Discourse Annotation: Discourse Connectives and Discourse Relations



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Discourse Annotation: Discourse Connectives and Discourse Relations

  • Aravind Joshi and Rashmi Prasad
  • University of Pennsylvania
  • Bonnie Webber
  • University of Edinburgh
  • COLING/ACL 2006 Tutorial
  • Sydney, July 16, 2006

Outline

  • PART I
  • PART II
    • Presentation of PDTB
    • Experiments with PDTB
    • Demo
    • Final Discussion and Questions

Introduction

  • Overall Motivation
    • Richly annotated discourse corpora can facilitate theoretical advances
    • as well as contribute to language technology.
  • Specific Goals
    • Discuss issues related to describing and annotating discourse relations.
    • Describe briefly some specific approaches, which involve reasonably large corpora, highlighting the similarities and differences and how this shapes the resulting annotations.
    • Describe in detail the predominantly lexicalized approach to discourse relation annotation in the Penn Discourse Treebank (PDTB) – partly released in April 2006, final release, April 2007– and illustrate some of its uses.
    •  Encourage you to provide feedback and USE the PDTB!

What is a discourse relation?

  • The meaning and coherence of a discourse results partly from how its constituents relate to each other.
    • Reference relations
    • Discourse relations
  • Informational discourse relations convey relations that hold in the subject matter.
  • Intentional discourse relations specify how intended discourse effects relate to each other.
  • [Moore & Pollack, 1992] argue that discourse analysis requires both types.
  • This tutorial focuses on the former – informational or semantic relations (e.g, CONTRAST, CAUSE, CONDITIONAL, TEMPORAL, etc.) between abstract entities of appropriate sorts (e.g., facts, beliefs, eventualities, etc.), commonly called Abstract Objects (AOs) [Asher, 1993].
  • Reference Relations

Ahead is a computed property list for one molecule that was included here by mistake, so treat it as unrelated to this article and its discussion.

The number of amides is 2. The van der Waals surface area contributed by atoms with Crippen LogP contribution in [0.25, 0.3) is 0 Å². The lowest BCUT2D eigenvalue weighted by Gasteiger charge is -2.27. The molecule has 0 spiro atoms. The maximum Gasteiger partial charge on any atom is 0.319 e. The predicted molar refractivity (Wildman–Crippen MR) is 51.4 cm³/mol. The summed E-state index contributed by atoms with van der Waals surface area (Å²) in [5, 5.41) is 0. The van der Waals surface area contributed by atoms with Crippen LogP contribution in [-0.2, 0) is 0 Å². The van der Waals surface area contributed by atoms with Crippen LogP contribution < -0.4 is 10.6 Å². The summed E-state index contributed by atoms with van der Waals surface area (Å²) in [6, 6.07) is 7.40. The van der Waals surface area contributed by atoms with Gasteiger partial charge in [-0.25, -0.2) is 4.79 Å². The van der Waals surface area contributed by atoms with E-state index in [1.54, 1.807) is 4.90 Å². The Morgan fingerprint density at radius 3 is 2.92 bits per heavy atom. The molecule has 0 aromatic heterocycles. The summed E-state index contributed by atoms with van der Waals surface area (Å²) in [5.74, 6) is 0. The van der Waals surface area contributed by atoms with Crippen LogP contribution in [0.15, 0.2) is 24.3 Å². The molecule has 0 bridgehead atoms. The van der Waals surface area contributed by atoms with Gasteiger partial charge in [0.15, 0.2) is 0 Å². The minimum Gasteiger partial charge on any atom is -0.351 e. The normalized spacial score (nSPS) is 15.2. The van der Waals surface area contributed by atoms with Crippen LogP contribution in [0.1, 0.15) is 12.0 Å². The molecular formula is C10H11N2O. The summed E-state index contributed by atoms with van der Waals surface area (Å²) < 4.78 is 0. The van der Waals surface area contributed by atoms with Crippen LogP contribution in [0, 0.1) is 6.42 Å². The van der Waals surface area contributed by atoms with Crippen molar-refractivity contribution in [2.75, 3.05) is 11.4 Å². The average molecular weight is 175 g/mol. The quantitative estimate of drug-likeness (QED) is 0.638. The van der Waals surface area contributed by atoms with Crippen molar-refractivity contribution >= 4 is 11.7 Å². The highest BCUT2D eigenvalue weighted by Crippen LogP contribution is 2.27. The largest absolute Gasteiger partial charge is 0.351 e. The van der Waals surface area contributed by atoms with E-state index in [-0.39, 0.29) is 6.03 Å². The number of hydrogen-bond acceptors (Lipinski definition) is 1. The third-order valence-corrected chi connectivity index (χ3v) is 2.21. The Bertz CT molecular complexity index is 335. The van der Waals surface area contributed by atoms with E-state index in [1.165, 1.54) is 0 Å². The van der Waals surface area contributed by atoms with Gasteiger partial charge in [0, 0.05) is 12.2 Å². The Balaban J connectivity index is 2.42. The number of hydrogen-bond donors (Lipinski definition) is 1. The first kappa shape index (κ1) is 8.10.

• Discourse Coherence
  • Discourse Relations
  • Informational
  • Intentional

Why Discourse Relations?

  • Discourse relations provide a level of description that is
    • theoretically interesting, linking sentences (clauses) and discourse;
    • identifiable more or less reliably on a sufficiently large scale;
    • capable of supporting a level of inference potentially relevant to many NLP applications.

How are Discourse Relations declared?

  • Broadly, there are two ways of specifying discourse relations:
  • Abstract specification
    • Relations between two given Abstract Objects are always inferred, and declared by choosing from a pre-defined set of abstract categories.
    • Lexical elements can serve as partial, ambiguous evidence for inference.
    • Lexically grounded
    • Relations can be grounded in lexical elements.
    • Where lexical elements are absent, relations may be inferred.

Where are Discourse Relations declared?

  • Similarly, there are two types of triggers for discourse relations considered by researchers:
  • Structure
    • Discourse relations hold primarily between adjacent components with respect to some notion of structure.
    • Lexical Elements and Structure
    • Lexically-triggered discourse relations can relate the Abstract Object interpretations of non-adjacent as well as adjacent components.
    • Discourse relations can be triggered by structure underlying adjacency, i.e., between adjacent components unrelated by lexical elements.

Triggering Discourse Relations

  • Lexical Elements
    • Cohesion in Discourse (Halliday & Hasan)
  • Structure
    • Rhetorical Structure Theory (Mann & Thompson)
    • Linguistic Discourse Model (Polanyi and colleagues)
    • Discourse GraphBank (Wolf & Gibson)
  • Lexical Elements and Structure
    • Discourse Lexicalized TAG (Webber, Joshi, Stone, Knott)
  • Different triggers encourage different annotation schemes.

Halliday and Hasan (1976)

  • H&H associate discourse relations with conjunctive elements:
    • Coordinating and subordinating conjunctions
    • Conjunctive adjuncts (aka discourse adjuncts), including
      • Adverbs such as but, so, next, accordingly, actually, instead, etc.
      • Prepositional phrases (PPs) such as as a result, in addition, etc.
      • PPs with that or other referential item such as in addition to that, in spite of that, in that case, etc.
  • Each such element conveys a cohesive relation between

Halliday and Hasan (1976)

  • H&H use presupposition to mean that a discourse element cannot
  • be effectively decoded except by recourse to another element
  • On a level site you can provide a cross pitch to the entire slab by raising one side of the form, but for a 20-foot-wide drive this results in an awkward 5-inch slant. Instead, make the drive higher at the center.
  • Here instead cannot be effectively decoded without reference to
    • the presupposed predication: raising one side of the form
  • Instead of raising one side of the form, make the drive higher at the center.
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